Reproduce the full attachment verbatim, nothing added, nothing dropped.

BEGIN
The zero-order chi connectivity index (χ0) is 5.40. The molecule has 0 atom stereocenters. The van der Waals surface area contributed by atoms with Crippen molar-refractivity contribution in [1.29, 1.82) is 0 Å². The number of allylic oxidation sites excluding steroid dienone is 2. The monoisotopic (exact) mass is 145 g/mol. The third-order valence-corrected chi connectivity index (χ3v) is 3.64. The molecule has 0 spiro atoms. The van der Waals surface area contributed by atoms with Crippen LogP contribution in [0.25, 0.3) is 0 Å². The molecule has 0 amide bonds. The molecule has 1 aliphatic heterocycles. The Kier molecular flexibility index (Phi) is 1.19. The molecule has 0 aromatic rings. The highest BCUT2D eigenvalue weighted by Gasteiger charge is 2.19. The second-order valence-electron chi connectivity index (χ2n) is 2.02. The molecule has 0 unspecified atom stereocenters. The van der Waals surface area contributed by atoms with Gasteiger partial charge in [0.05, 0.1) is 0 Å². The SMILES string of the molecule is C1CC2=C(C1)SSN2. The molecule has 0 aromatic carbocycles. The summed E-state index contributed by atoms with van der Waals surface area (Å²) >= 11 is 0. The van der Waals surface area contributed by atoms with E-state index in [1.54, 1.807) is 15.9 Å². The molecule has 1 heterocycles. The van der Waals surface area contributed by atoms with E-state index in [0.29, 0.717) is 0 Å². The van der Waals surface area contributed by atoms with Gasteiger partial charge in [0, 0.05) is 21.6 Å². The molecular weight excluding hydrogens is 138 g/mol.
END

The zero-order chi connectivity index (χ0) is 5.40. The molecule has 0 atom stereocenters. The van der Waals surface area contributed by atoms with Crippen molar-refractivity contribution in [1.29, 1.82) is 0 Å². The number of allylic oxidation sites excluding steroid dienone is 2. The monoisotopic (exact) mass is 145 g/mol. The third-order valence-corrected chi connectivity index (χ3v) is 3.64. The molecule has 0 spiro atoms. The van der Waals surface area contributed by atoms with Crippen LogP contribution in [0.25, 0.3) is 0 Å². The molecule has 0 amide bonds. The molecule has 1 aliphatic heterocycles. The Kier molecular flexibility index (Phi) is 1.19. The molecule has 0 aromatic rings. The highest BCUT2D eigenvalue weighted by Gasteiger charge is 2.19. The second-order valence-electron chi connectivity index (χ2n) is 2.02. The molecule has 0 unspecified atom stereocenters. The van der Waals surface area contributed by atoms with Gasteiger partial charge in [0.05, 0.1) is 0 Å². The SMILES string of the molecule is C1CC2=C(C1)SSN2. The molecule has 0 aromatic carbocycles. The summed E-state index contributed by atoms with van der Waals surface area (Å²) >= 11 is 0. The van der Waals surface area contributed by atoms with E-state index in [1.54, 1.807) is 15.9 Å². The molecule has 1 heterocycles. The van der Waals surface area contributed by atoms with E-state index in [0.29, 0.717) is 0 Å². The van der Waals surface area contributed by atoms with Gasteiger partial charge in [0, 0.05) is 21.6 Å². The molecular weight excluding hydrogens is 138 g/mol.